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Quarterback wins over Pythagoras

No, this article isn’t an article about quarterbacks squaring off against ancient Greek mathematicians. Today, we’re going to look at quarterback win-loss records and see how they compare to their Pythagorean win-loss records.

Over 30 years ago, Bill James wrote that, on average, baseball teams’ true strengths could be measured more accurately by looking at runs scored and runs allowed than by looking at wins and losses. Since then, sports statisticians have applied the same thinking to all sports. The formula to calculate a team’s Pythagorean winning percentage is always some variation of:

(Points Scored^2) / (Points Scored ^2 + Points Allowed^2)

With the exponent changing from 2 to whatever number best fits the data for the particular sport. In football, that number is 2.53. We can look, for example, at the Pythagorean records for each team in the league last season, and line it up against their actual record:

YearTmRecordWin%PFPAPyth WinsDiff

Pythagorean records aren’t perfect predictors of the future, and no one claims that they are. To the contrary, it is established that there are better models one could use to predict a team’s future record. That said, for predictive purposes, Pythagorean records certainly have one benefit: they are more predictive than actual win-loss records.

Brett Keisel

But as is apt to happen when new statistics are introduced, certain other conclusions tend to be drawn. Consider the underlying features of the Pythagorean record: it says that wins and losses are irrelevant. A team that goes 1-2 while winning 30-0 and losing 17-16 and 17-14 will have a better Pythagorean record than a team that goes 3-0 while winning each game 20-17. What’s happened in recent years is “stats” guys tend to cite certain teams (think the Eagles and Chargers) as being “better than their record” because of their underlying statistics. Other might respond by simply saying that those teams tend to “choke” and don’t play up to their talent level.

As a result, in some corners, overachieving relative to your Pythagorean record is almost considered synonymous with being clutch, while underachievers are chokers. But, of course, arguments go both ways: Yes, one could argue that by winning frequently in close games, a team or quarterback is a winner and clutch and all that jazz. Alternatively, one could argue that by frequently losing in close games, a quarterback is unlucky, and underrated by those whom emphasize win-loss records for quarterbacks.

That said, we can at least add to the discussion. Presented below is the Pythagorean record for every quarterback with at least 100 games started (post-season, included) since 1950. As always, quarterbacks who played before 1950 may be included, but only their stats from since 1950 will be presented below. The list is sorted by quarterbacks with the most wins over Pythagoras.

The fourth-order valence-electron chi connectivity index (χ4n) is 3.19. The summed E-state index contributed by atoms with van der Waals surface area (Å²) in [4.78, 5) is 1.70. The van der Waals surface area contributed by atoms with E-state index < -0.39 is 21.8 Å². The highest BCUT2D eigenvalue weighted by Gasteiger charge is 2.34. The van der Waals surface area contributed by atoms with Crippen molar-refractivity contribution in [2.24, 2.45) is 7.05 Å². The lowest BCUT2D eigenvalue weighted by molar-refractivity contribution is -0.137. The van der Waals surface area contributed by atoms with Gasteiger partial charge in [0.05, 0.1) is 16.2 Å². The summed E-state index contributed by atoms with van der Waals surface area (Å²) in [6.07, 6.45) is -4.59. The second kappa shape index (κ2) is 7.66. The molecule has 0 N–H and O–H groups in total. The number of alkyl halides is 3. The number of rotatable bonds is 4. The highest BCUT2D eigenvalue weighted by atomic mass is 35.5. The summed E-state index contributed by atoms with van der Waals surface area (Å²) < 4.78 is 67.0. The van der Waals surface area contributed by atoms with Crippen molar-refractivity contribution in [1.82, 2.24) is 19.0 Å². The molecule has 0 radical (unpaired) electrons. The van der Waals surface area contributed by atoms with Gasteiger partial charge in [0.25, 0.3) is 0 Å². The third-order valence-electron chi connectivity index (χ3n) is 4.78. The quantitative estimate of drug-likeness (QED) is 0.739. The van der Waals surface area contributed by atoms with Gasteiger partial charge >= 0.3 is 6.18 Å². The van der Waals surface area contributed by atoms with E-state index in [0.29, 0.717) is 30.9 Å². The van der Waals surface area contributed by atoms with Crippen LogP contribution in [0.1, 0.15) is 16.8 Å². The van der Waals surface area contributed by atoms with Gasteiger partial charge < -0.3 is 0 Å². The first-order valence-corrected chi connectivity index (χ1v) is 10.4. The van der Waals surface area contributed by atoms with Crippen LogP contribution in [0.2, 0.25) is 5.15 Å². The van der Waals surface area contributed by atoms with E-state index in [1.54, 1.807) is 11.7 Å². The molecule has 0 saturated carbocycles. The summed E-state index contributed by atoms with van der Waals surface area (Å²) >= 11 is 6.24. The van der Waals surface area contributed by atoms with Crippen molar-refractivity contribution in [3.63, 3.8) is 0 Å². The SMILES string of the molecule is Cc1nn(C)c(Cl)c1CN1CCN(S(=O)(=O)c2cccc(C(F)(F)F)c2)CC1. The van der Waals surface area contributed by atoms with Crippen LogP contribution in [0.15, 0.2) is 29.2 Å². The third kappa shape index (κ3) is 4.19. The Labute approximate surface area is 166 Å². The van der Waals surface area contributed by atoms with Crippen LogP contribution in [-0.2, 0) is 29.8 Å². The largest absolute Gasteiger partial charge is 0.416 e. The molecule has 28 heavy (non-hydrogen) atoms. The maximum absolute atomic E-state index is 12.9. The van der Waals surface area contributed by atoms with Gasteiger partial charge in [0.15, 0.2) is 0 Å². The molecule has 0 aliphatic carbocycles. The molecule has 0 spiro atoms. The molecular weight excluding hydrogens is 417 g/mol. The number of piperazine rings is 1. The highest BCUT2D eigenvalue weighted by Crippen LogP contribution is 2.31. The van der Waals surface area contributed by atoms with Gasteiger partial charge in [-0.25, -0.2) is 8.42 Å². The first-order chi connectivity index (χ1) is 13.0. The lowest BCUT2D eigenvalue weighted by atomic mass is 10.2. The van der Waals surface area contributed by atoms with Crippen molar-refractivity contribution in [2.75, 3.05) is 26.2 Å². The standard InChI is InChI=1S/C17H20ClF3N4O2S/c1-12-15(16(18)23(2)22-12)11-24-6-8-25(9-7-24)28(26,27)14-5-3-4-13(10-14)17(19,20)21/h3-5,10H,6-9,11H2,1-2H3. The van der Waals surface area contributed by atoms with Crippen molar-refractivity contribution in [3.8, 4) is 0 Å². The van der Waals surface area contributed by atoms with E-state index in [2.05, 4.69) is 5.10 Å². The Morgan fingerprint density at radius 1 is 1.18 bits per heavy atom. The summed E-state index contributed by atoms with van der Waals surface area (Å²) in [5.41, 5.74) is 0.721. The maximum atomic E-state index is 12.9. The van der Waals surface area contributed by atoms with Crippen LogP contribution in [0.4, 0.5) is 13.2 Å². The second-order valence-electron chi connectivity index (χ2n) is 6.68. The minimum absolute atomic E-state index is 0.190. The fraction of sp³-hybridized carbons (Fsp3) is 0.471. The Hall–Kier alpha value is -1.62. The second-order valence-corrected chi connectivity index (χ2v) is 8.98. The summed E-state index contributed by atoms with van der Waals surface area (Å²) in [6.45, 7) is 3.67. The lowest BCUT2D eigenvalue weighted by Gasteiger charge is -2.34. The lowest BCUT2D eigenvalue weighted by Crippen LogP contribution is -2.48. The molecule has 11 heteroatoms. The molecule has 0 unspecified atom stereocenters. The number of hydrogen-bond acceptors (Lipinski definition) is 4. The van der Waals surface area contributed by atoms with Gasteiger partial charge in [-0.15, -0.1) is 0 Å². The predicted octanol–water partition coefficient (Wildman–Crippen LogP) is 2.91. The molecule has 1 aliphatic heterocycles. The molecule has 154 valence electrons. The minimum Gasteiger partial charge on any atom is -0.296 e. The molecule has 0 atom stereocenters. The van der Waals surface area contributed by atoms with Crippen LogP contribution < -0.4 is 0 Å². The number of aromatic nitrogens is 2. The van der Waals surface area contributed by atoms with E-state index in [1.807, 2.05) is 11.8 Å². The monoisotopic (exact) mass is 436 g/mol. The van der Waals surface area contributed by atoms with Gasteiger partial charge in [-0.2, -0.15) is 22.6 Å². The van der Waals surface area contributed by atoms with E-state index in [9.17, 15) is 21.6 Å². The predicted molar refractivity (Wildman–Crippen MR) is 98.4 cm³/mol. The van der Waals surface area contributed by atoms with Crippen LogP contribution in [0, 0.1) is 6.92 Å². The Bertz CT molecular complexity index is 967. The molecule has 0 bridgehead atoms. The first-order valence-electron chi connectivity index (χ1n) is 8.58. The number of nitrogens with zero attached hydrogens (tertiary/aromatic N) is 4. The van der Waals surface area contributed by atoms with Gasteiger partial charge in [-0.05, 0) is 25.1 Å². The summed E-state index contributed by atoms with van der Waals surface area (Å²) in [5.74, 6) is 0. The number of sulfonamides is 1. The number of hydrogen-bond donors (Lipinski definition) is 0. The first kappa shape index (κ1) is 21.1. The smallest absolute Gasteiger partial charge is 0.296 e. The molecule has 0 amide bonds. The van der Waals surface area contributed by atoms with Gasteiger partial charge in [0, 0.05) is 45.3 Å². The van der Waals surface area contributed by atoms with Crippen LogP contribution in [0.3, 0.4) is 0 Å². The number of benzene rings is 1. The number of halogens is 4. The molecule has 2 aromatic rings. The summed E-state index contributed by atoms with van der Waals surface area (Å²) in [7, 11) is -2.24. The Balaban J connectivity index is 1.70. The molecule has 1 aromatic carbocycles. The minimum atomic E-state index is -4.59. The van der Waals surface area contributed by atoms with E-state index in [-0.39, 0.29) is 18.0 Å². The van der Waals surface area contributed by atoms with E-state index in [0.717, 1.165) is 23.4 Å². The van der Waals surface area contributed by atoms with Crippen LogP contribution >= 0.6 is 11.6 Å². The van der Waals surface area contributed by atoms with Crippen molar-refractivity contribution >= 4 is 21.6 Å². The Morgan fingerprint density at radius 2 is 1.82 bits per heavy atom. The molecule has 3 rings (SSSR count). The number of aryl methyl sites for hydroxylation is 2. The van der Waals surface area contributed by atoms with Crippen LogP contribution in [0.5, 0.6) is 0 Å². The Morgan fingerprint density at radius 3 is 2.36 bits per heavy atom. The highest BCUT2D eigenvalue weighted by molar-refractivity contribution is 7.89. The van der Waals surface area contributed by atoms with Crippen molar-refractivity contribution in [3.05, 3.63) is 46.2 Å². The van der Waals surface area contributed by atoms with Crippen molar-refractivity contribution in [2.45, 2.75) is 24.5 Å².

Peyton Manning2271507700.66158624848140.39.7
Jake Plummer142717100.52803311661.59.5
Dan Marino25815510300.601594553541469
Dan Pastorini122596300.4842229257050.18.9
John Elway2521628910.64558644896154.38.2
Tom Brady1811404100.773488533031328
Jay Schroeder104644000.6152097196256.47.6
Jeff George127478000.372231299740.86.2
Eli Manning130775300.5923102287471.35.7
Ken Stabler1581035410.6553557291098.64.9
Brian Sipe113575600.5042248239052.14.9
Fran Tarkenton25013011460.53253505235128.44.6
Steve McNair163966700.5893541321091.64.4
Neil Lomax102475320.4712110235843.94.1
Jim Zorn106446200.4152120255740.73.3
Jim Plunkett154807400.51931433143773
Y.A. Tittle139785650.5793390308777.72.8
Jake Delhomme104614300.5872260205758.22.8
Babe Parilli104504770.5142308234950.82.7
Sonny Jurgensen149697370.4873210336969.92.6
Matt Hasselbeck158837500.5253513346180.52.5
Joe Namath132646440.52960304963.52.5
John Brodie164768080.4883548369877.72.3
Joe Theismann132834900.6292899242580.72.3
Jeff Blake100396100.392000248236.72.3
Phil Simms1691016800.5983430299698.82.2
Ben Roethlisberger127903700.7092964215587.82.2
Trent Dilfer119635600.5292121208560.82.2
Neil O'Donnell107584900.5422126204656.11.9
Bobby Layne139835240.6123298281483.31.7
Tommy Kramer114565800.4912343243154.31.7
Joe Ferguson175809500.4573287355778.81.2
Daunte Culpepper104436100.4132234261641.81.2
Jim Hart182879050.4923830391288.60.9
Charley Johnson124595780.5082756275162.10.9
Chris Chandler155698600.4453056336168.20.8
Archie Manning1393510130.2632212336535.70.8
Earl Morrall108673830.6342258184067.70.8
Jim McMahon103703300.682137160669.30.7
Joe Montana1871335400.71146053245132.40.6
Jim Kelly1771106700.62141073394109.40.6
Norm Van Brocklin105633840.6192808234064.40.6
Danny White102673500.6572573201266.40.6
Jim Harbaugh145687700.4692708285367.70.3
Billy Kilmer121635710.5252441235763.20.3
Dave Krieg1841018300.54939263631101.1-0.1
Richard Todd112506110.4512251242950.6-0.1
Jon Kitna125507500.42611305750.2-0.2
Tobin Rote119516440.4452722295953.2-0.2
Jack Kemp111674130.6172586213268.8-0.3
Bobby Hebert103564700.5442190202756.5-0.5
Craig Morton154866710.5622948265787.1-0.6
Lynn Dickey113466430.422226249748.3-0.8
Kerry Collins1878410300.4493671394984.9-0.9
Ken O'Brien112506110.4512261240351.7-1.2
Randall Cunningham144855810.5943320281686.8-1.3
Brett Favre32219912300.61877516361200.4-1.4
Brad Johnson132765600.5762806244477.4-1.4
Carson Palmer108505800.4632389246751.8-1.8